CHINESE demand for lion bone. They killed all of the tiger to make potions that dont work and are now after lion bones. Wild lion bone is best as it makes for stronger potions?Lions must be placed on CITES to protect them from this brewing industry.Just look what they are doing to the Rhino.
All the above will cause the extinction of our lion but i have not listed SPORT HUNTING or TROPHY HUNTING of wild lion.
Between 2000 and 2008 . 6500 trophy lion were shot and most of them were by US big game hunters.LION AID report.
With so few lion left ,that they must be regarded as endangered we are still shooting them for sport.Shooting lion on bait and with packs of dogs cant be called a sport.
The worst is that it is called Trophy hunting, so that means the hunters are after the largest of the lion.Shoot a big male lion that is a pride lion and we lose many more than just the one that the hunter just shot.The nomadic lions will take over the pride and kill all the cubs so as to bring the females into season. 8 to 15 lion will die from one big male being shot.
No matter what we do we will lose our wild lion in Africa. We can but only try and slow it down.


Posted by: brian gaisford | 06 Jul 2012 20:39:31

No Aliens

That is not true. Smilodon, while entering South America via the newly emerged Isthmus of Panama, was very likely responsible for the extinction of Thylacosmilus at the End of the Pliocene. There are many examples of species, which become extinct of the emergence of new species. The difference is the number of species, which is in danger because of a single species. And that some individuals (which are rich enough) of this species care about other creatures. That is our chance.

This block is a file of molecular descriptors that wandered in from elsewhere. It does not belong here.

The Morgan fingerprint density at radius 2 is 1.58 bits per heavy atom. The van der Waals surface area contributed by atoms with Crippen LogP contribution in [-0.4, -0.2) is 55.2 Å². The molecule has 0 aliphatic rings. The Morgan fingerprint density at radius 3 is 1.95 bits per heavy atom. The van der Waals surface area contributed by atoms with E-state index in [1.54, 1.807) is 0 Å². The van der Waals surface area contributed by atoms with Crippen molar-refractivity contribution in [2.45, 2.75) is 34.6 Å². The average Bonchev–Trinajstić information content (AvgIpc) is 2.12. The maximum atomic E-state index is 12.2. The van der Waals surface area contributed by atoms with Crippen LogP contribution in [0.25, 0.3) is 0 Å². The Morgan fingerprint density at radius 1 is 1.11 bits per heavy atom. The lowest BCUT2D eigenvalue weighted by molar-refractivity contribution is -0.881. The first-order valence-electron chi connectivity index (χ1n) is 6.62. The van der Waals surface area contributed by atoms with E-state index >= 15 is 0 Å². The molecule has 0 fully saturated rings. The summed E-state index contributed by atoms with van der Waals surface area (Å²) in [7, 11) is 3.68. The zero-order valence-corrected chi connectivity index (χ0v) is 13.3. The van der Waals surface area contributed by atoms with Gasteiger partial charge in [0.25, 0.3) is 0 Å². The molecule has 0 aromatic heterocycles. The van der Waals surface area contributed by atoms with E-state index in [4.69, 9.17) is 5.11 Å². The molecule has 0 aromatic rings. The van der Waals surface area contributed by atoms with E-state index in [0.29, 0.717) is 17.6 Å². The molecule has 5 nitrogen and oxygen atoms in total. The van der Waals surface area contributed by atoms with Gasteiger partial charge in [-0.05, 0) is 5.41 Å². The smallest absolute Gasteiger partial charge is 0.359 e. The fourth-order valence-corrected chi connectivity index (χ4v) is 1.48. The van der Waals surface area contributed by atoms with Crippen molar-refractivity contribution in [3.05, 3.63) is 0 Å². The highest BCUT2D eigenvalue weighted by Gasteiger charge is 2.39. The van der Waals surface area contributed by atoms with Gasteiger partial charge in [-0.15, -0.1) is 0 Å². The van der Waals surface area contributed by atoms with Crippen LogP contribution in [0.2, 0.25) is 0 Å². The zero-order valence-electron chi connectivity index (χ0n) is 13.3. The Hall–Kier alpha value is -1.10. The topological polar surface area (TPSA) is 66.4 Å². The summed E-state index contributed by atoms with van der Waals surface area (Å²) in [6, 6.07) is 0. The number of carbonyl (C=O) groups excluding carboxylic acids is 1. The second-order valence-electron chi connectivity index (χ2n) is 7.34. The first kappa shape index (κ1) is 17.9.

Posted by: Westlöwe | 25 Jun 2012 21:52:01

Aliens

NO animal destroys it's own environment, therefore the human animal can't possibly belong to this planet. I wish that a deadly, fast acting virus would wipe out every member of the human race, before it's too late.

Posted by: Trevillyn@yahoo.co.uk | 23 Jun 2012 09:38:07

kenya's week goverment.

Lets face it their goverment is week, letting criminals like him walk out of prison every day. Thats why more and more people in kenya are killing wildlife because they get away with it. Making the chemical banned wont cost any profit loss and bring up roits. Its as easy as declearing it banned and taking t off the streat.
Your right shirley, the earth does no belong to humans. nor any animals its a shared domain for all existence. But it has A BULLY called Homo Sapien Sapiens .

Posted by: Ali | 12 Jul 2011 10:57:14

lion poison

It is awfull what is happening now with those lions. Those beuatiful animals have the right to live on this planet, and not only humans, so I hope that wildlife can do something about it. The lions are part of the ecological system and I'm glad there are people who keep this system in balance. I hope people will understand that the balance of nature is very important.
keep doing the good work.

Posted by: shirley Bruijnder | 20 May 2011 20:29:09

People, Poison and Predators

Furadan should absolutely be banned, but even if it is, there will presumably be plenty of other equally deadly poisons available which can be used for the same purpose. The big question is whether rural Africans (not just in Kenya) will tolerate living with large predators. Better livestock management is one option being pursued by many conservationists in the region. I hope that Africa does not follow the dreadful example of Europe and most of the US by eliminating its large predators.

Posted by: Nicholls Wildlife Art | 20 May 2011 13:25:56

lion

it is very sad that only 2000 lion is left in kenya please my friend help the wild life to safe the lion in every contry

Posted by: mohammed dawood | 18 May 2011 07:54:20